Take care, and I hope we will speak again soon Lucy. :-)

xRachel  

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Rachel Hurst

Expertise

All questions sent to me will receive a warm and caring response. I'll do my utmost to address a persons particular problem, but in most cases will also attempt to supply that individual with additional resources which might be of further benefit. There are many helpful online support groups where readers can benefit from the ongoing support of others who have suffered similar problems. These groups offer invaluable peer support from others who have 'been there'. As well as responding to your initial letter, I'll attempt to provide ongoing encouragement when this is needed. Advice will be focused on addressing the writers individual needs, and providing related information and resources. I would try to ensure that any person seeking advice has accurate and up-to-date information on the signs and symptoms of depression, and importantly, is made aware that help is available through many different avenues. Where I feel that it's relative and helpful I would mention my own life experiences with depression and coping with a loved one's suicide (however, only in context.) I would be on the lookout for warning signs that the person is in crisis and may require immediate intervention. As such I would arm myself with as much information as possible in order to refer them to the help they need. In cases where I believed the persons life to be in imminent danger I would contact authorities in their area, or if unknown, I would call the emergency services in my area in order for the person to be located through tracking.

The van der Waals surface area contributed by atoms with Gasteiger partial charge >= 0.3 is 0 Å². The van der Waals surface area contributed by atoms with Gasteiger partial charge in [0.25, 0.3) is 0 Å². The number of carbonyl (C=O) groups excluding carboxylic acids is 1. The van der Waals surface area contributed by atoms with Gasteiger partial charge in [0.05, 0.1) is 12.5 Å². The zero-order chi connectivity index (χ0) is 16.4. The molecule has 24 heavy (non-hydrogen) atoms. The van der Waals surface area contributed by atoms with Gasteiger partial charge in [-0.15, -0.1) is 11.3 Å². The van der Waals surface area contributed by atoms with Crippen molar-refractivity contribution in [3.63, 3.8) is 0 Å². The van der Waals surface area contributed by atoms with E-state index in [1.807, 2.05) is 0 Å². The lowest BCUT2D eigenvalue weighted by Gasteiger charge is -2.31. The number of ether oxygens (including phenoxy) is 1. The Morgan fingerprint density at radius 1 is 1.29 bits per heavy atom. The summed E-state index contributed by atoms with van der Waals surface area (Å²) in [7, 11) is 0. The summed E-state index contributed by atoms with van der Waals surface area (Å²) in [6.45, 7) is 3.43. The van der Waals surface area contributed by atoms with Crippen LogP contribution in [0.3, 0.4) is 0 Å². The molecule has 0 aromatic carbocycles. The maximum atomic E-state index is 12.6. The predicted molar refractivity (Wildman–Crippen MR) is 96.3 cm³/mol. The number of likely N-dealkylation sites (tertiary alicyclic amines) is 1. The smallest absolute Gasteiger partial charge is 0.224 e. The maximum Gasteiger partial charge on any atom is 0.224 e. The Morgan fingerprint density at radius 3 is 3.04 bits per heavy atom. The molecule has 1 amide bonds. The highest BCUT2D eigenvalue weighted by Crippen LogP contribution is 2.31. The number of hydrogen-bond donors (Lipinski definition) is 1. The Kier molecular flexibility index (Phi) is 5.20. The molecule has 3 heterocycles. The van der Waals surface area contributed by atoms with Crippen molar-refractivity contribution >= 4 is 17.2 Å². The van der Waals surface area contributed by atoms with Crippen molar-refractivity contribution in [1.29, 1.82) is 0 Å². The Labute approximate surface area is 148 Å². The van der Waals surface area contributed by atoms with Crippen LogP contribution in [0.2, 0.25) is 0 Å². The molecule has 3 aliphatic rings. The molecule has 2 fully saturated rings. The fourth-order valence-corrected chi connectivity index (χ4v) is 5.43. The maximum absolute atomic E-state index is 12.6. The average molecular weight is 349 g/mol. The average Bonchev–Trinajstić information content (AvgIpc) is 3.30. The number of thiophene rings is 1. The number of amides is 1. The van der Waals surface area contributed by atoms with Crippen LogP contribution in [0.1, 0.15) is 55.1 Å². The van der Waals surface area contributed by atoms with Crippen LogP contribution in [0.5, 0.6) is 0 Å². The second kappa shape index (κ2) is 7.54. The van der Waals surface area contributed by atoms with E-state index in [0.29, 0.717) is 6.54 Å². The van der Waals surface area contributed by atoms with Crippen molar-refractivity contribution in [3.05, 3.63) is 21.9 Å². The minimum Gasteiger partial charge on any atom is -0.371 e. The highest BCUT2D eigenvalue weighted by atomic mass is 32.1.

Experience

I am by no means a trained professional. My knowledge comes mainly through life experience, having endured the devastating loss of my best friend through suicide, as well as my own subsequent battle with depression following his death. I found that my own experience of losing a loved one to suicide put me in a strong position to help others, due to my ability to empathize (as opposed to sympathizing). I became knowledgeable on the topic of grief, and the extensive repertoire of depressive illnesses, signs, symptoms, and treatment options available to people in crisis.

Organizations
S.O.L.O.S. Survivors of Loved Ones Suicide - Active member since 2003.

Publications
'Marie Claire' Australian, 'Cleo' (Australian), Online discussion forums (in which my submissions have stimulated discussion and generated much feedback).

Education/Credentials
I am a professional writer. I was trained in journalism. Please see my profile in Linked In. http://au.linkedin.com/pub/rachel-hurst/41/178/165 I have studied related subjects during training as a registered nurse. Both of my parents are mental health professionals. However most of reading widely and life experience has been my greatest teacher.

Past/Present Clients
I have helped a number of individuals who have sought my take on a particular problem, or whom I have felt concern for, for various reasons.